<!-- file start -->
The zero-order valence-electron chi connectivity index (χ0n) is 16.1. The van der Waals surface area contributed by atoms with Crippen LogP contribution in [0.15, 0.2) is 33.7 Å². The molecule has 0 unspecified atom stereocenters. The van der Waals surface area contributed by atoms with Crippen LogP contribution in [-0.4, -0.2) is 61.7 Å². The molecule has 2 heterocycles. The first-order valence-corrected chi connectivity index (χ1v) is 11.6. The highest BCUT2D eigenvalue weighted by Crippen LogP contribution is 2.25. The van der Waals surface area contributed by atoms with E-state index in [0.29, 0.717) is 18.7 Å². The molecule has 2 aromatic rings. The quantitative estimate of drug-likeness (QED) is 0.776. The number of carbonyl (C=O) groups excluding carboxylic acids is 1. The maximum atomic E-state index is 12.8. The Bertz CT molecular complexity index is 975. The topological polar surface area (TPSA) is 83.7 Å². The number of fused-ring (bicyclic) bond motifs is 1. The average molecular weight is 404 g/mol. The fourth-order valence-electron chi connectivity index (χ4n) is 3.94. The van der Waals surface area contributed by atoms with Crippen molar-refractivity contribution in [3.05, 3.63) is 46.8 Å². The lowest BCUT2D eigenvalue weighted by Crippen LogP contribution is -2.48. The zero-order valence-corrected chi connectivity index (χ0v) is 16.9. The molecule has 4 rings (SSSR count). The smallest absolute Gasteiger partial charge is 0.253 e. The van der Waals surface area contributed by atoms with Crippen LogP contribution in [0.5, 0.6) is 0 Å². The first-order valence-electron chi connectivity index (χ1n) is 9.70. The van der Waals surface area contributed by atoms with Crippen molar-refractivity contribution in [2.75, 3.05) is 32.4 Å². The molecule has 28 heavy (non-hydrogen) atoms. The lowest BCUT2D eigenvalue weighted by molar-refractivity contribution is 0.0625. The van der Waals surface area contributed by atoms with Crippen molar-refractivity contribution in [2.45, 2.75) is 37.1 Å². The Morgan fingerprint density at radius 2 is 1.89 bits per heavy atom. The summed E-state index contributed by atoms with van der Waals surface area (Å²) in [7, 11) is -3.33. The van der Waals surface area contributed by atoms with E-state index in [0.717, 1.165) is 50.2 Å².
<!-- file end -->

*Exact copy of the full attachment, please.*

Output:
The zero-order valence-electron chi connectivity index (χ0n) is 16.1. The van der Waals surface area contributed by atoms with Crippen LogP contribution in [0.15, 0.2) is 33.7 Å². The molecule has 0 unspecified atom stereocenters. The van der Waals surface area contributed by atoms with Crippen LogP contribution in [-0.4, -0.2) is 61.7 Å². The molecule has 2 heterocycles. The first-order valence-corrected chi connectivity index (χ1v) is 11.6. The highest BCUT2D eigenvalue weighted by Crippen LogP contribution is 2.25. The van der Waals surface area contributed by atoms with E-state index in [0.29, 0.717) is 18.7 Å². The molecule has 2 aromatic rings. The quantitative estimate of drug-likeness (QED) is 0.776. The number of carbonyl (C=O) groups excluding carboxylic acids is 1. The maximum atomic E-state index is 12.8. The Bertz CT molecular complexity index is 975. The topological polar surface area (TPSA) is 83.7 Å². The number of fused-ring (bicyclic) bond motifs is 1. The average molecular weight is 404 g/mol. The fourth-order valence-electron chi connectivity index (χ4n) is 3.94. The van der Waals surface area contributed by atoms with Crippen molar-refractivity contribution in [3.05, 3.63) is 46.8 Å². The lowest BCUT2D eigenvalue weighted by Crippen LogP contribution is -2.48. The zero-order valence-corrected chi connectivity index (χ0v) is 16.9. The molecule has 4 rings (SSSR count). The smallest absolute Gasteiger partial charge is 0.253 e. The van der Waals surface area contributed by atoms with Crippen LogP contribution in [0.5, 0.6) is 0 Å². The first-order valence-electron chi connectivity index (χ1n) is 9.70. The van der Waals surface area contributed by atoms with Crippen molar-refractivity contribution in [2.75, 3.05) is 32.4 Å². The molecule has 28 heavy (non-hydrogen) atoms. The lowest BCUT2D eigenvalue weighted by molar-refractivity contribution is 0.0625. The van der Waals surface area contributed by atoms with Crippen molar-refractivity contribution in [2.45, 2.75) is 37.1 Å². The Morgan fingerprint density at radius 2 is 1.89 bits per heavy atom. The summed E-state index contributed by atoms with van der Waals surface area (Å²) in [7, 11) is -3.33. The van der Waals surface area contributed by atoms with E-state index in [0.717, 1.165) is 50.2 Å².